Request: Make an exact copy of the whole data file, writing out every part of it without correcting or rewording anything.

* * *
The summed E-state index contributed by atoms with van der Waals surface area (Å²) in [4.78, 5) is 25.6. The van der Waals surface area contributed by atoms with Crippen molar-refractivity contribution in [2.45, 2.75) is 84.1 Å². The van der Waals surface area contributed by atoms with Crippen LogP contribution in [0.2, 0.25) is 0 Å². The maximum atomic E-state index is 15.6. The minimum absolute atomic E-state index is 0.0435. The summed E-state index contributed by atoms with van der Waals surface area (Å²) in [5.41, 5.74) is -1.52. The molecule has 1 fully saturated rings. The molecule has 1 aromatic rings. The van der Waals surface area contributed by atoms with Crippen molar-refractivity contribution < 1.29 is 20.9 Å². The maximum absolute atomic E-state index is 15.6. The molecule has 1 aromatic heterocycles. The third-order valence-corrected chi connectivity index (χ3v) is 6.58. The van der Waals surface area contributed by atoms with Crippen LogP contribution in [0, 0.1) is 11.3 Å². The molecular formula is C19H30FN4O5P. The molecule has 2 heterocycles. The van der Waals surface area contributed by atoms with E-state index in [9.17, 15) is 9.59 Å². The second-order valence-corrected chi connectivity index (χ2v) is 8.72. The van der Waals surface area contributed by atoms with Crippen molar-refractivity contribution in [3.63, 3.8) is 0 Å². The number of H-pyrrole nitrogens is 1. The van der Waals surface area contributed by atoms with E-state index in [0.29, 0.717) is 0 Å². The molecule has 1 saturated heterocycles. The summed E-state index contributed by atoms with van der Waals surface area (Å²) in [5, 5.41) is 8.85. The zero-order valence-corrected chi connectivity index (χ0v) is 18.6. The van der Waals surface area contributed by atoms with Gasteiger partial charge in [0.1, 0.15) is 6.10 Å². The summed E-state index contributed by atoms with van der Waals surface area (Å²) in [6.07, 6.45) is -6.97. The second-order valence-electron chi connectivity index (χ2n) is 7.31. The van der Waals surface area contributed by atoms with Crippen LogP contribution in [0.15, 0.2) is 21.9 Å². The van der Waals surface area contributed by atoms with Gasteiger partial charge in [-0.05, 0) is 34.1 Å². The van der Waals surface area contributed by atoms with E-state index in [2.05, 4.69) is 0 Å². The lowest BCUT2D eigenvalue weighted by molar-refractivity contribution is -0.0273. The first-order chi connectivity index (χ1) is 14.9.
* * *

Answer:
The summed E-state index contributed by atoms with van der Waals surface area (Å²) in [4.78, 5) is 25.6. The van der Waals surface area contributed by atoms with Crippen molar-refractivity contribution in [2.45, 2.75) is 84.1 Å². The van der Waals surface area contributed by atoms with Crippen LogP contribution in [0.2, 0.25) is 0 Å². The maximum atomic E-state index is 15.6. The minimum absolute atomic E-state index is 0.0435. The summed E-state index contributed by atoms with van der Waals surface area (Å²) in [5.41, 5.74) is -1.52. The molecule has 1 fully saturated rings. The molecule has 1 aromatic rings. The van der Waals surface area contributed by atoms with Crippen molar-refractivity contribution < 1.29 is 20.9 Å². The maximum absolute atomic E-state index is 15.6. The molecule has 1 aromatic heterocycles. The third-order valence-corrected chi connectivity index (χ3v) is 6.58. The van der Waals surface area contributed by atoms with Crippen LogP contribution in [0, 0.1) is 11.3 Å². The molecular formula is C19H30FN4O5P. The molecule has 2 heterocycles. The van der Waals surface area contributed by atoms with E-state index in [9.17, 15) is 9.59 Å². The second-order valence-corrected chi connectivity index (χ2v) is 8.72. The van der Waals surface area contributed by atoms with Crippen molar-refractivity contribution in [3.63, 3.8) is 0 Å². The number of H-pyrrole nitrogens is 1. The van der Waals surface area contributed by atoms with E-state index in [0.29, 0.717) is 0 Å². The molecule has 1 saturated heterocycles. The summed E-state index contributed by atoms with van der Waals surface area (Å²) in [5, 5.41) is 8.85. The zero-order valence-corrected chi connectivity index (χ0v) is 18.6. The van der Waals surface area contributed by atoms with Gasteiger partial charge in [0.1, 0.15) is 6.10 Å². The summed E-state index contributed by atoms with van der Waals surface area (Å²) in [6.07, 6.45) is -6.97. The second-order valence-electron chi connectivity index (χ2n) is 7.31. The van der Waals surface area contributed by atoms with Crippen LogP contribution in [0.15, 0.2) is 21.9 Å². The van der Waals surface area contributed by atoms with Gasteiger partial charge in [-0.05, 0) is 34.1 Å². The van der Waals surface area contributed by atoms with E-state index in [2.05, 4.69) is 0 Å². The lowest BCUT2D eigenvalue weighted by molar-refractivity contribution is -0.0273. The first-order chi connectivity index (χ1) is 14.9.